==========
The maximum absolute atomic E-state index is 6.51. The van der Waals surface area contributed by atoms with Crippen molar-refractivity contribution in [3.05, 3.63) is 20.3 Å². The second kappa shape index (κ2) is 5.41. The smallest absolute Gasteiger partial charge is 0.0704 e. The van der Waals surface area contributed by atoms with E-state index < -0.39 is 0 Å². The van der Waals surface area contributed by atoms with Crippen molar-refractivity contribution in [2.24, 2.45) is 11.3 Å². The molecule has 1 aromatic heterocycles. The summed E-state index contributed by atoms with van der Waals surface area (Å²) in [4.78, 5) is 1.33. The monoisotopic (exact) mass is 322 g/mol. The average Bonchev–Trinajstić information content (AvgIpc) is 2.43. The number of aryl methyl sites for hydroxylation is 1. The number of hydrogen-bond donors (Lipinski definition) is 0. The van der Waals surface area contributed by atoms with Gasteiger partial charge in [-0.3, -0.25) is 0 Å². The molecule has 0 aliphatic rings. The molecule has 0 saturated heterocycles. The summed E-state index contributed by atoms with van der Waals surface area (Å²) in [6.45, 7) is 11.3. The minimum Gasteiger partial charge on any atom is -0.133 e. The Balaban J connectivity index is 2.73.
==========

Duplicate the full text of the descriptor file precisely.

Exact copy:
The maximum absolute atomic E-state index is 6.51. The van der Waals surface area contributed by atoms with Crippen molar-refractivity contribution in [3.05, 3.63) is 20.3 Å². The second kappa shape index (κ2) is 5.41. The smallest absolute Gasteiger partial charge is 0.0704 e. The van der Waals surface area contributed by atoms with E-state index < -0.39 is 0 Å². The van der Waals surface area contributed by atoms with Crippen molar-refractivity contribution in [2.24, 2.45) is 11.3 Å². The molecule has 1 aromatic heterocycles. The summed E-state index contributed by atoms with van der Waals surface area (Å²) in [4.78, 5) is 1.33. The monoisotopic (exact) mass is 322 g/mol. The average Bonchev–Trinajstić information content (AvgIpc) is 2.43. The number of aryl methyl sites for hydroxylation is 1. The number of hydrogen-bond donors (Lipinski definition) is 0. The van der Waals surface area contributed by atoms with Gasteiger partial charge in [-0.3, -0.25) is 0 Å². The molecule has 0 aliphatic rings. The molecule has 0 saturated heterocycles. The summed E-state index contributed by atoms with van der Waals surface area (Å²) in [6.45, 7) is 11.3. The minimum Gasteiger partial charge on any atom is -0.133 e. The Balaban J connectivity index is 2.73.